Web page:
The United States is to start a dialogue with Venezuela aimed at restoring their respective ambassadors, US Secretary of State John Kerry has said. He was speaking after Venezuela freed and deported a US filmmaker who had been held on conspiracy charges. Mr Kerry welcomed Timothy Tracy's release as a positive development.
Relations between the US and Venezuela have been poor in recent years. They last had ambassadors in each other's capitals in 2010.
Washington has angered Caracas by backing the Venezuelan opposition's demand for a full recount of the presidential election in April to replace Hugo Chavez, who died in March.
Mr Chavez's anointed successor, Nicolas Maduro, won the vote by less than two percentage points.
But during a regional summit in Guatemala Mr Kerry said he had agreed with Foreign Minister Elias Jaua on an ongoing, continuing dialogue in order to establish a more constructive and positive relationship.
He said the US wanted to begin to change the dialogue between our countries and hopefully quickly move the appointments of ambassadors between our nations.
Mr Jaua said that for Venezuela it was important to build a relationship based on the principles of mutual respect and no interference in internal affairs.
If those points are respected we will be able to improve relations with the United States. That is our intention, said Mr Jaua.
Mr Tracy was detained in April, accused of fomenting post-election violence. His family said he had only been making a documentary.
Earlier on Wednesday, Interior Minister Miguel Rodriguez Torres announced on Twitter: The American Timothy Hallet Tracy, who was caught spying in our country, has been expelled from the national territory.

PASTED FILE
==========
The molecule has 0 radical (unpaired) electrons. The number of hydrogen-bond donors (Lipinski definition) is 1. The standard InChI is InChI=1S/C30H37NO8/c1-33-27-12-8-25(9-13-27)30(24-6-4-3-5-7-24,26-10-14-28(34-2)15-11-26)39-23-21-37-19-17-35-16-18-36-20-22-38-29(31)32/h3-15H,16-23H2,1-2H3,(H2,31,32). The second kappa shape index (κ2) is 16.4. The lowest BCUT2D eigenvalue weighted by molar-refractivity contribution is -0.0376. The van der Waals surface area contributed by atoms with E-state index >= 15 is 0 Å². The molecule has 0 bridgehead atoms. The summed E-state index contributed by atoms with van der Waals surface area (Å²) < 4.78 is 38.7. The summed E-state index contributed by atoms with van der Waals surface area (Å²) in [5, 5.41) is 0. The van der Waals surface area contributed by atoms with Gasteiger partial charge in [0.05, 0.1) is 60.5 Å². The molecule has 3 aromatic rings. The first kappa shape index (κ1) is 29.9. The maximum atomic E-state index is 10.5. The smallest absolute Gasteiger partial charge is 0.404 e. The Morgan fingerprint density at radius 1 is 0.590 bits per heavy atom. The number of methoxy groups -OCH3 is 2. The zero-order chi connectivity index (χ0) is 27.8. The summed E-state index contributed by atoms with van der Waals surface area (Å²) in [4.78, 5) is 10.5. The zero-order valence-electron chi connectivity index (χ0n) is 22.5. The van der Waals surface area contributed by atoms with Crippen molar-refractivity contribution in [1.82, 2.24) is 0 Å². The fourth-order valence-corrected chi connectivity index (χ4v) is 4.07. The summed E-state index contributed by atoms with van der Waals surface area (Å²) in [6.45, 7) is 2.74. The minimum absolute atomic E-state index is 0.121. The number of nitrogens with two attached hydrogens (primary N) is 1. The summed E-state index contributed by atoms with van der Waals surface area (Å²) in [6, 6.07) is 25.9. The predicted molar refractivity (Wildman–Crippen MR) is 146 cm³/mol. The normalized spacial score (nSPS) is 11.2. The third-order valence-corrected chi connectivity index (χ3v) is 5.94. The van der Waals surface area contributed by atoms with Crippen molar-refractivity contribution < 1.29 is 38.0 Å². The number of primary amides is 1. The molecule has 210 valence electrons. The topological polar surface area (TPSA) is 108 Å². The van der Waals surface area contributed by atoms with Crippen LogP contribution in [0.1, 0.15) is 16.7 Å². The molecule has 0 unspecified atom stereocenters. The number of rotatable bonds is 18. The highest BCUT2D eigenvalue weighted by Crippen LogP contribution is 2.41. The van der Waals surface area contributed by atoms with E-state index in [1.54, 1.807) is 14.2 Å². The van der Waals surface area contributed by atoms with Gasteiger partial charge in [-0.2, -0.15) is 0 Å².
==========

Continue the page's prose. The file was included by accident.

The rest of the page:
Mr Tracy's lawyer said the charges against his client had been dropped. Rodriguez Torres had previously said that Tracy was trying to destabilise the country with the goal of starting a civil war - an accusation that US President Barack Obama called ridiculous.
Mr Tracy's lawyers said his films had nothing to do with state security.
He was arrested on 24 April as he was trying to fly out the country from Simon Bolívar International Airport, outside the capital Caracas. The government accused him of directing funds towards student protesters after the presidential election on 14 April.
Nine people died and dozens were injured in clashes following the disputed poll.
The losing opposition candidate, Henrique Capriles, alleges that Mr Maduro stole the election through fraud and voter intimidation. Venezuela's electoral council is currently conducting an audit of the votes, which Mr Capriles has dismissed as a ”farce”.